Costa Rica has the best enrollment rates in the region, so at least 90% of its population have completed EGB and between 30-40% have entered the diverse education level and graduated from high school. . In terms of success in pursuing higher education, the national average is the highest in Latin America, with 23% of the adult population being professional graduates.

The Costa Rican education system has been recognized on several occasions as one of the best in the region: according to the Global Competitiveness Index, ethics education is among the most outstanding in the region, with notable strengths in quality of higher education. The University of Costa Rica is the main center of higher education in all of Central America and the Caribbean, and stands eighteenth in the Ibero-American position.

In addition, in the standardized tests of the International Program for the Assessment of Students, Costa Rica ranks third in the subcontinent only behind Chile and Uruguay.

However, decades have lagged behind in the quality and competitiveness of some aspects of Costa Rican education, ranging from severe infrastructural deficiencies in many institutions to the disparity of opportunities that may exist between private education centers and those in the public system. .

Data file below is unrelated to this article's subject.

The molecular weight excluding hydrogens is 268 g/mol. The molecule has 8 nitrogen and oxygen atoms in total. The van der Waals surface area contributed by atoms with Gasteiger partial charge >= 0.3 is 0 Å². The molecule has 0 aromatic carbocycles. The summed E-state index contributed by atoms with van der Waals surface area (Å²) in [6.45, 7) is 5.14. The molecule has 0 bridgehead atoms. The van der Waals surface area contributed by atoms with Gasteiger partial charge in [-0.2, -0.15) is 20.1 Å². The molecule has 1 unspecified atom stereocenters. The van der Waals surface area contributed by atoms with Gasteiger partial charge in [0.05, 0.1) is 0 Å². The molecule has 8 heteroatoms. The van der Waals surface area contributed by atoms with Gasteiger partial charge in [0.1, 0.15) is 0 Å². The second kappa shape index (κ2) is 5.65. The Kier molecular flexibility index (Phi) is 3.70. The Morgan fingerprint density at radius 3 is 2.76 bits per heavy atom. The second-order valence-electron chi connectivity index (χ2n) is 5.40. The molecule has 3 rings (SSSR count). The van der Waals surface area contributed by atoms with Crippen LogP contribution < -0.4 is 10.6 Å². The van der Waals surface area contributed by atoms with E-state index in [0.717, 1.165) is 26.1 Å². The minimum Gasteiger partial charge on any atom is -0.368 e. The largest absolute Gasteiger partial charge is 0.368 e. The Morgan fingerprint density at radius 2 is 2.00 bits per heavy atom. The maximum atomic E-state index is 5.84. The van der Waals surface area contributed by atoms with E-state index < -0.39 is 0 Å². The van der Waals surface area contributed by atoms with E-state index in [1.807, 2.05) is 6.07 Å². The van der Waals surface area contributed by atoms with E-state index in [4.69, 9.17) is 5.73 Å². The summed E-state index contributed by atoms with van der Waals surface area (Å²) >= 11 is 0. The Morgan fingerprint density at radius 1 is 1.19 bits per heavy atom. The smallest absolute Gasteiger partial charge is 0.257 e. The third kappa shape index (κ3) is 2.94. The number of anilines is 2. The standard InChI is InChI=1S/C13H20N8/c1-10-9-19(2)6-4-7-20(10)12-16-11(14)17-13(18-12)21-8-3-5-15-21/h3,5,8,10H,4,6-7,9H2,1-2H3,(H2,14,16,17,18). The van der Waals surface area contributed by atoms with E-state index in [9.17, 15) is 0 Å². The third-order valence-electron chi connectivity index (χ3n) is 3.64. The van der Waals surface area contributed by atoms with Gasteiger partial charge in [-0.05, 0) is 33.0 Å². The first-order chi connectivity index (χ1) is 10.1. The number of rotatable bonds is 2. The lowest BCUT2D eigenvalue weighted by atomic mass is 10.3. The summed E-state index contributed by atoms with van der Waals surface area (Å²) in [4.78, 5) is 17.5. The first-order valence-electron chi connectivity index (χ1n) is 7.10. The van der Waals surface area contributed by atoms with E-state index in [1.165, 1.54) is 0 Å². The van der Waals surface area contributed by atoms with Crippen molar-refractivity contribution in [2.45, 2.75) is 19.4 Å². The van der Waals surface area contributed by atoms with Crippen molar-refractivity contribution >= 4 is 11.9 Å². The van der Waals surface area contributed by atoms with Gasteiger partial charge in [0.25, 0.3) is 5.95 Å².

The latter marked gaps in its pedagogical model related to updating its content and methodologies, having intense debates on the implementation of far-reaching reforms on topics such as the standardized national high school test, its usefulness. and the form of application.

Education levels

Preschool (1st cycle)

It is the initial part of the formal education system. It includes at least one year and the entry age is 5 years and 6 months completed at the end of February, with a lower margin of 5 years and 3 months completed on the same date. In general, preschool education aims to provide the foundations for the integral development of the child.

General basic education (2nd cycle)

Primary (from 06 to 12 years old). He is the one who ensures correct literacy, that is, the one who teaches reading, writing, basic arithmetic and some of the cultural concepts considered essential. Its objective is to provide all students with a common training that allows the development of individual motor skills, personal balance, relationship and social performance with the acquisition of cultural elements.

Secondary education (3rd cycle, 13 to 17 years old, last compulsory level)

It is the one that aims to train the student to pursue higher education. At the end of secondary education, it is expected that the student will develop skills, values ​​and attitudes sufficient to achieve good development in society. These are the Diurnal and Nocturnal Academic High Schools (3rd Cycle and Diversified Education).